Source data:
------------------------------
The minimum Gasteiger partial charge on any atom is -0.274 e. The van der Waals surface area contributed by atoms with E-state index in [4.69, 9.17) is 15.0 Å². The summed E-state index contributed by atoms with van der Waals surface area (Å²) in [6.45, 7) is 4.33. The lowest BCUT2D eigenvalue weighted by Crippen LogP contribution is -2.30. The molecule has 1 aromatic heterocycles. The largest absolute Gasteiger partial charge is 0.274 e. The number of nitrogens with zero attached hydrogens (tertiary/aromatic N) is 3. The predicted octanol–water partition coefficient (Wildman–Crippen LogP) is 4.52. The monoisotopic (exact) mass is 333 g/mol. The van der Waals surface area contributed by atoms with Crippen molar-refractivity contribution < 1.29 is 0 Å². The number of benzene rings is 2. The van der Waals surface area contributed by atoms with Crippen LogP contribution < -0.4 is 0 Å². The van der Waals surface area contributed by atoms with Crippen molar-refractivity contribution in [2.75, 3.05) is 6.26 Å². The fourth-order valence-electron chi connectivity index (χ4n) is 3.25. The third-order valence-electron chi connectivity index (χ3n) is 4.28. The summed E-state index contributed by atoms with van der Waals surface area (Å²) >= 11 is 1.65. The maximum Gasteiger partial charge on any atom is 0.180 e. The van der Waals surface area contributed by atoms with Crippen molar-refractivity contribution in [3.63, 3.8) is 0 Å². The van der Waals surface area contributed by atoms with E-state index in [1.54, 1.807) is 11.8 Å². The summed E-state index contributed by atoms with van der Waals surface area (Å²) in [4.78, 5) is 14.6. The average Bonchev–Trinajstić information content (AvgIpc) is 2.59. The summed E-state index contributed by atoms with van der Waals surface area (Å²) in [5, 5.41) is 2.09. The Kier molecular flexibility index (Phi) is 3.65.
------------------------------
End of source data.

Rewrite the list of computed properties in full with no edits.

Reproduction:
The minimum Gasteiger partial charge on any atom is -0.274 e. The van der Waals surface area contributed by atoms with E-state index in [4.69, 9.17) is 15.0 Å². The summed E-state index contributed by atoms with van der Waals surface area (Å²) in [6.45, 7) is 4.33. The lowest BCUT2D eigenvalue weighted by Crippen LogP contribution is -2.30. The molecule has 1 aromatic heterocycles. The largest absolute Gasteiger partial charge is 0.274 e. The number of nitrogens with zero attached hydrogens (tertiary/aromatic N) is 3. The predicted octanol–water partition coefficient (Wildman–Crippen LogP) is 4.52. The monoisotopic (exact) mass is 333 g/mol. The van der Waals surface area contributed by atoms with Crippen molar-refractivity contribution < 1.29 is 0 Å². The number of benzene rings is 2. The van der Waals surface area contributed by atoms with Crippen LogP contribution < -0.4 is 0 Å². The van der Waals surface area contributed by atoms with Crippen molar-refractivity contribution in [2.75, 3.05) is 6.26 Å². The fourth-order valence-electron chi connectivity index (χ4n) is 3.25. The third-order valence-electron chi connectivity index (χ3n) is 4.28. The summed E-state index contributed by atoms with van der Waals surface area (Å²) >= 11 is 1.65. The maximum Gasteiger partial charge on any atom is 0.180 e. The van der Waals surface area contributed by atoms with Crippen molar-refractivity contribution in [3.63, 3.8) is 0 Å². The van der Waals surface area contributed by atoms with E-state index in [1.54, 1.807) is 11.8 Å². The summed E-state index contributed by atoms with van der Waals surface area (Å²) in [4.78, 5) is 14.6. The average Bonchev–Trinajstić information content (AvgIpc) is 2.59. The summed E-state index contributed by atoms with van der Waals surface area (Å²) in [5, 5.41) is 2.09. The Kier molecular flexibility index (Phi) is 3.65.